Some time four years ago, I became complacent with my travel intentions. While that may not be the correct way to grammatically express how I felt, it is the best way for me to write it down.
I have always wanted to travel to the same types of places. I liked the grey and gritty cities that one tends to find in Eastern Europe and post-Soviet countries. I was fascinated by the Arctic and the extreme cold, which was paradoxical, even for me, as I always dreamt of spending my life on a tropical island surfing my days away. But mostly, I was lured to the East, where inscrutable places suffered from the same disease I suffered from most of my life- being misunderstood.
After relocating to Norway in 2011, I made it my mission to uncover as much of that post-Soviet region as I possibly could throughout my years of living on European soil. It is a region of such vast differences and ideologies that it takes some effort and time to get to know. And, as soon as you think you get to know a country, you travel two hours away by train to uncover an entirely new world. In the same dang country. After spending a month in any one of those countries, you often leave feeling as if you know less than when you arrived there. That is, after all, the beauty of travel.
Russians have taught me the art of being misunderstood by the rest of the world and made me realize that the actions of a government don’t reflect the lives and values of the people (something that Americans can all relate to). Belarussians have taught me the art of hospitality. Armenians have taught me the art of cherishing family, something I have been particularly poor with over the years. Georgians have taught me that all stressors in your life become miniscule if you’re eating good food (and drinking good wine). Lithuanians have taught me the importance of freedom and being proud of where you come from, regardless of wherever that may be. Estonians have taught me the art of simplicity and eating off the land. The Kyrgyz have taught me the significance of a smile. I could go on and on…
Last July and August I went to South America. Colombia, Ecuador, and Peru to be exact. I haven’t written too much about the trip because, quite frankly, it wasn’t my favorite. I found myself completely exasperated for most of the trip and not enjoying myself as I normally do when on the road. The entire trip left me feeling guilty that I hadn’t chosen to spend that month with my grandparents, who were my favorite people in the world. Two months after that trip, my grandfather passed away. I have felt contrite about that trip south of the Equator ever since.
Months passed… I moved to Germany. I traveled to Central Europe for a bit. I waited tirelessly for snow to blanket Frankfurt (it never came). I enjoyed my new life and hanging out with my dog as much as I was able to. But I still desired to head East for a trip as soon as I could afford one.
In February, I traveled to India. I have never had the desire to go to India. The reason? I am mildly claustrophobic. I hate being around a lot of people. Crowded places and subways cause me severe agony and are two things I avoid at all costs. Due to my lack of patience with the rail booking site in India, I ended up booking a plane ticket to spend some time in Kathmandu during the middle of my India trip.
I loved Kathmandu more than words will ever be able to express and am so saddened by what has happened to the country and the Nepali people. India and I weren’t as good of friends, but I was still enamored with the place and its people, so much that I look forward to going back someday and seeing more of the country. And I also want to get back to Nepal to try my hands at hiking Everest base camp. Or partake in some of the lesser-known Nepal treks that exist.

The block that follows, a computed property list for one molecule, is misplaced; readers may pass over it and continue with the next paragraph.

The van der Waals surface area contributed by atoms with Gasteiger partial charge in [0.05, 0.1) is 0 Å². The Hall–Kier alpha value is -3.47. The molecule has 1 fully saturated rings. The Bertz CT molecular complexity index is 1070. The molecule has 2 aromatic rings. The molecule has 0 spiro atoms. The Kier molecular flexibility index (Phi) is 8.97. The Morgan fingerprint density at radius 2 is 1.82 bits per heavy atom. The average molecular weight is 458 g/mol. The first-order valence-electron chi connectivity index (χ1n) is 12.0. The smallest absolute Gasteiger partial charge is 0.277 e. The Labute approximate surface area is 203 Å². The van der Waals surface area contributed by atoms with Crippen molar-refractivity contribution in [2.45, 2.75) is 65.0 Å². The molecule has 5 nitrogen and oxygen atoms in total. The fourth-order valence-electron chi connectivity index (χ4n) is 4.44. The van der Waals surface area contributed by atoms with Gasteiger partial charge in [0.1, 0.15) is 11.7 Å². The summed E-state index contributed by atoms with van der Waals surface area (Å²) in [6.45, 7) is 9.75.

Now back in Germany for two months, I can’t stop thinking about how unique my last trip was. Travel is going to be sparse in 2015 for me, but as someone with severe wanderlust and curiosity, I can’t help but envision where future trips may take me. Aside from a wedding in Budapest this summer and my best friend’s wedding in Key Largo, Florida in November, I have no finite plans.
Since that trip to India and Nepal, looking at a map has changed for me. The 2013 me would have looked to explore the Caucasus. The 2014 me would have looked to explore Central Asia. The 2015 me looks at a different region of the world. An entire continent in fact. A place I have never had a single desire to travel to in the past and have always shunned and put in that ‘not for me‘ file. The 2015 me wants to go to Africa.
I want to see it all. Every single region and country fascinate the hell out of me. From Eritrean zigini atop injera to the frothy palm wines of Ghana. From the Nile all the way down to Victoria Falls. I am immensely drawn to the whole continent these days. I have even started plotting a trip to Ghana, Togo, and Benin for 2016. I can’t get it off of my mind and just wish I had the resources to go immediately.
I credit India and Nepal for opening my eyes and changing my travel desires. If it hadn’t been for that trip, I would have stayed in my comfort zone and booked a flight to Uzbekistan next, instead of somewhere I never thought I’d step foot. I’ll make it to Uzbekistan and company one day, but for now, I have butterflies in my stomach knowing that I have a new part of the world to start exploring someday in the near future. Okay, probably not until 2016 but I’m attempting to be patient.
I will still be writing about my times in the East as I have so many stories to tell from over the years, but hopefully this is the beginning of some new stories, too. And for those wondering, yes, Kamchatka is still at the very top of my list.
Thank you, India, but especially Nepal, for opening my eyes to the world once again.